Overthinking and Grace, Part 1

I am a profound overthinker. I can put off an important decision almost indefinitely simply because I don’t want to make the wrong decision. And I can get pretty down on myself for doing this, which actually makes me do it more. I worry that I am overthinking, so I actually overthink about overthinking.

When I go to write an article on my blog. When I come up with a new comic idea. When I want to share art. When I want to start a conversation. Yes, I do these things often, but the number of times I don’t because I’ve talked myself out of it are innumerable.

When I overthink, I am trying to keep from making a mistake. But it is far easier to learn by doing something and correcting once you see the results, than waiting until you are sure you’ll get it perfect to try. I know this. I teach other people this through art. If you wait to show me your drawing until you have it just right, you will never show it to me, and I will never be able to help you improve. Same thing with singing. I have worked with choral groups, new singers just starting out, and they want to sing really quietly so they don’t mess up the person next to them. But if I can’t hear them, I can’t bring everything together. There will be flaws that persist, that basically are just put off until later.

So, you have to give yourself grace. It is more important that you begin the work than that you spend years learning everything you can before attempting it. Learn as you go, and practice. Practice. Practice. Write your blog posts. Share your art. Sing loud. Give yourself grace to make bold mistakes and learn from them.

5 Comments

  1. Natashya Newman
    May 22, 2020

    This is so true. It’s difficult to force yourself to say yes. Yes to submitting that draft you don’t feel is perfect. Yes to teaching that class when you think you’re too rusty. Yes to traveling with kids, even if you’re afraid of handling all of that on your own. And yet, I have found that I rarely regret saying to yes to these kinds of chances and risks. They’re rarely easy, rarely turn out perfectly, but always force me to grow. This was a wonderful reminder of that!

    Reply
    1. jilllorraine
      May 24, 2020

      We’re never really ready right? It’s like waiting to have kids until you have enough maturity, money & time to manage them.

    2. Janet Pierce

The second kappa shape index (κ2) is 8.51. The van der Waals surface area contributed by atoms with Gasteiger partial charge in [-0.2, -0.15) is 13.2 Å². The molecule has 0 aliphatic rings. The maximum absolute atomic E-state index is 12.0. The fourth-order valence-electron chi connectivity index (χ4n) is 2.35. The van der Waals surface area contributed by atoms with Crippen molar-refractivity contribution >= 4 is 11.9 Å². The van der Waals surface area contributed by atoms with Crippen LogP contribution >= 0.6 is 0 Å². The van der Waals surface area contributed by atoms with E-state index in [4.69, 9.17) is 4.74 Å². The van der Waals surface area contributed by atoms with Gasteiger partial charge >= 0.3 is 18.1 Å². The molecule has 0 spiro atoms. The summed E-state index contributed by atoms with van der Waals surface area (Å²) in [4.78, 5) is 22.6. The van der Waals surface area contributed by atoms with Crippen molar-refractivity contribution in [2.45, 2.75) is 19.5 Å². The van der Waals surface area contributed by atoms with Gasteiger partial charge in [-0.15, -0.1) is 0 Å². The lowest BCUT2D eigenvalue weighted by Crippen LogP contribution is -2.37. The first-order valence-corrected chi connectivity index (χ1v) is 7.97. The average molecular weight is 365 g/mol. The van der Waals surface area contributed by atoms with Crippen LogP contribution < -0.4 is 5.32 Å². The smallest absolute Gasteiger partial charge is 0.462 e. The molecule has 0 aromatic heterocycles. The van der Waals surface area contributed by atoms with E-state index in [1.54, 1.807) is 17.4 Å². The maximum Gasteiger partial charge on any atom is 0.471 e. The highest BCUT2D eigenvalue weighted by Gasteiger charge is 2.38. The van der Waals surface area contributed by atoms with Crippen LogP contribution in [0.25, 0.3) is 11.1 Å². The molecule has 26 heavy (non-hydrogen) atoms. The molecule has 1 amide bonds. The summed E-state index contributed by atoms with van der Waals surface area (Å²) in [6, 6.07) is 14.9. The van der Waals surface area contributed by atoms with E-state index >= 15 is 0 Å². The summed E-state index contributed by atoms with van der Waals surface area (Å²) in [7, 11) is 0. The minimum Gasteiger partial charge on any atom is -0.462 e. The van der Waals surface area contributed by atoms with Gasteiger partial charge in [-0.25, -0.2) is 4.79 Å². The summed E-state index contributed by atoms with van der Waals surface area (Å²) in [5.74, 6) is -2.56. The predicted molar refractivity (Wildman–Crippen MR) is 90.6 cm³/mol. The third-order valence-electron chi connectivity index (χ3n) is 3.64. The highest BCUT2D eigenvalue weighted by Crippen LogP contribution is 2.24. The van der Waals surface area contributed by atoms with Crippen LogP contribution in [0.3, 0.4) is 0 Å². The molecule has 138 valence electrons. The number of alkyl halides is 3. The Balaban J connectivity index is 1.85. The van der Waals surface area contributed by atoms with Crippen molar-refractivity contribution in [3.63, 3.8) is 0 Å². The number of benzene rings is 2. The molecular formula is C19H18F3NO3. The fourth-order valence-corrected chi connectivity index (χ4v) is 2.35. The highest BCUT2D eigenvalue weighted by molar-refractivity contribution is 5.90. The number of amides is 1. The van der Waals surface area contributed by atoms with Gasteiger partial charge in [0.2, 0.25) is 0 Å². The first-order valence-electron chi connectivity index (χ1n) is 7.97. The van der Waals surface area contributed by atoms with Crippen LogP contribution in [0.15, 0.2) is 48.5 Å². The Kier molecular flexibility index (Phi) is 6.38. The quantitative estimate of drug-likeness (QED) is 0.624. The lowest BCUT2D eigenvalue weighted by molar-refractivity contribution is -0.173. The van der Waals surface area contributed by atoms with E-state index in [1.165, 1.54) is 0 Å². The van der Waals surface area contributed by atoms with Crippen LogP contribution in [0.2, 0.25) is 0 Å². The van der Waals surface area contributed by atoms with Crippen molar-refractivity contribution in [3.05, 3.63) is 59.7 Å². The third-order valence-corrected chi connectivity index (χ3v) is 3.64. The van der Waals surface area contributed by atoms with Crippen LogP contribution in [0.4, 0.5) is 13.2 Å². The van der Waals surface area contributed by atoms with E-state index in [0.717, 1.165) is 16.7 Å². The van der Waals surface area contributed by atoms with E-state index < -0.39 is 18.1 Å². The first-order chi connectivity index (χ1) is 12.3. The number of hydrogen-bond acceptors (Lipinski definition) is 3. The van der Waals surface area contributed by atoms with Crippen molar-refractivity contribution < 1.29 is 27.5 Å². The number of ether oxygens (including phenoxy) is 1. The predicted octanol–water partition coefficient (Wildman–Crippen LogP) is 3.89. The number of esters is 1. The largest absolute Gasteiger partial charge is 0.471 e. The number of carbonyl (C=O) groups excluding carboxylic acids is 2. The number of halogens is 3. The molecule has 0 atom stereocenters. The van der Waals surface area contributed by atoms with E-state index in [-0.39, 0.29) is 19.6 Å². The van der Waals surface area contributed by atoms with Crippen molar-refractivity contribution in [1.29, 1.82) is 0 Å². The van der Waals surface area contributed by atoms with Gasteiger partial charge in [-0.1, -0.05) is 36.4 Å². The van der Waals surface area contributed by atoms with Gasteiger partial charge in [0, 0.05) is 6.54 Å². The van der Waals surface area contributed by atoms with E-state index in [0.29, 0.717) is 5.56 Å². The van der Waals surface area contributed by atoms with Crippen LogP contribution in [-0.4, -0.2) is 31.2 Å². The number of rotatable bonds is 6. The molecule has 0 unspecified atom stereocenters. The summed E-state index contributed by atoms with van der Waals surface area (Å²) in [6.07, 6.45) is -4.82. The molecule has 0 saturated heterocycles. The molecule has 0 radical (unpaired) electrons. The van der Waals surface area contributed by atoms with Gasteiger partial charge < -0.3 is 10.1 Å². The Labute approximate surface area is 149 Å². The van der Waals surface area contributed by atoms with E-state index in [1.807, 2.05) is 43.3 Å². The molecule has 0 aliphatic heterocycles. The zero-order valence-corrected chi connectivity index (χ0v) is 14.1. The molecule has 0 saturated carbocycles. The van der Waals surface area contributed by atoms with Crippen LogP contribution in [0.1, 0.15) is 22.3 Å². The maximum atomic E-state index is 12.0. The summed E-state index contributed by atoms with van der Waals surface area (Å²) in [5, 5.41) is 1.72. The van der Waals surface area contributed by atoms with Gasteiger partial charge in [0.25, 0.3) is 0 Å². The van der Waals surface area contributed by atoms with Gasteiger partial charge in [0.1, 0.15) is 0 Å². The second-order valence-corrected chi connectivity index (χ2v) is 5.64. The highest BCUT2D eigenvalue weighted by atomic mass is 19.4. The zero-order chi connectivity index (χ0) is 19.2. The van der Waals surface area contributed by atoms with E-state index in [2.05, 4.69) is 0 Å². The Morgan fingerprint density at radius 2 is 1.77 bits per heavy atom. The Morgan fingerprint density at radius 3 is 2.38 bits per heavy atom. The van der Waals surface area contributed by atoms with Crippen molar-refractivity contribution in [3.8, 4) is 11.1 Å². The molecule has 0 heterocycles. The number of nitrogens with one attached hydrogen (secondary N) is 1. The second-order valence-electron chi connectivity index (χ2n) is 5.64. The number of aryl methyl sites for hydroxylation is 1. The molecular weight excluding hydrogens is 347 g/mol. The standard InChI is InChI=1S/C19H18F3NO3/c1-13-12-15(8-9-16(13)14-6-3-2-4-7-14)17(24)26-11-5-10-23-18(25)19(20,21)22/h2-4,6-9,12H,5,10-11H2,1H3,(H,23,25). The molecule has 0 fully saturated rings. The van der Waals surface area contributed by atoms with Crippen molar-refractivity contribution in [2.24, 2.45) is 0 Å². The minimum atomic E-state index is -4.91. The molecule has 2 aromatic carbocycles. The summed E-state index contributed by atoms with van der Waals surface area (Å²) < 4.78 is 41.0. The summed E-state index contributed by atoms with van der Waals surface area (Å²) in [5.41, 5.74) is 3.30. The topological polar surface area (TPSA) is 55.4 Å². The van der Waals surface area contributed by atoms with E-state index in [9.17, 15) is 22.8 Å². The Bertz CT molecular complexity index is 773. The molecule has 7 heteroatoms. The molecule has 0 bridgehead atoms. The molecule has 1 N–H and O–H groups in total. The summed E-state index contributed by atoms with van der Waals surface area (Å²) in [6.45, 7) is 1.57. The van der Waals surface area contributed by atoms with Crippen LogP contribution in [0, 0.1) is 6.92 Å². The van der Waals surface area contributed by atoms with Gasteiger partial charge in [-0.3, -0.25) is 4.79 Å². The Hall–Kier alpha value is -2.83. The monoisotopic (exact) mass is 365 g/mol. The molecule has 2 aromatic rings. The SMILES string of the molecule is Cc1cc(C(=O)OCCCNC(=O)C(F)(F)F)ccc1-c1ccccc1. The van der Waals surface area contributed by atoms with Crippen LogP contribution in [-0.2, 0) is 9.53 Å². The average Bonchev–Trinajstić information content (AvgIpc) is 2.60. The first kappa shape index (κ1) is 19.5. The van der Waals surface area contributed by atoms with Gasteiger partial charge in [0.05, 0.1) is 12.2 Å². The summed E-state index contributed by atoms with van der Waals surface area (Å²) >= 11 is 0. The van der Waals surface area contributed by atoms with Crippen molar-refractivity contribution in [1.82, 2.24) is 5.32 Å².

May 24, 2020

      A good example for me is: I’m the Event Chair for 3 Arts and Crafts Fairs, right? The past president commented frequently that I had made the events into a monster because I went over and beyond what was needed – “Overkill”. I have changed a lot for the events, but it seems that the vendors AND the guild members like it overall. They keep voting me to continue what I do. Since I was voted as VP (duties include being in charge of exhibits and events), a lot has changed – overkill. We now have people to help unload cars, packets with a map of your booth location, your name tag (for security reasons) & menus & an envelope to write your lunch order on & put your money-and yes, even an ink pen provided-so there are people available to do this, booth sitters and insurance. Also in the packet is an application for our next event. We don’t help to load cars because that is a puzzle to get all your stuff back in your car. We send them a postcard after the event thanking them for coming. So there is some extra things involved, but the vendors Love it and that is what counts. It helps to bring them back. :)

  2. Janet Pierce
    May 18, 2020

    I’m not necessarily an overthinker …. I’m an overkiller. Do they go hand in hand? I come up ideas to make something better that really doesn’t need to be done because it really is fine the way it is. Did that make sense??

    Reply
    1. Jill
      May 18, 2020

      That is so interesting! I’m going to have to think about that one. But not overthink…

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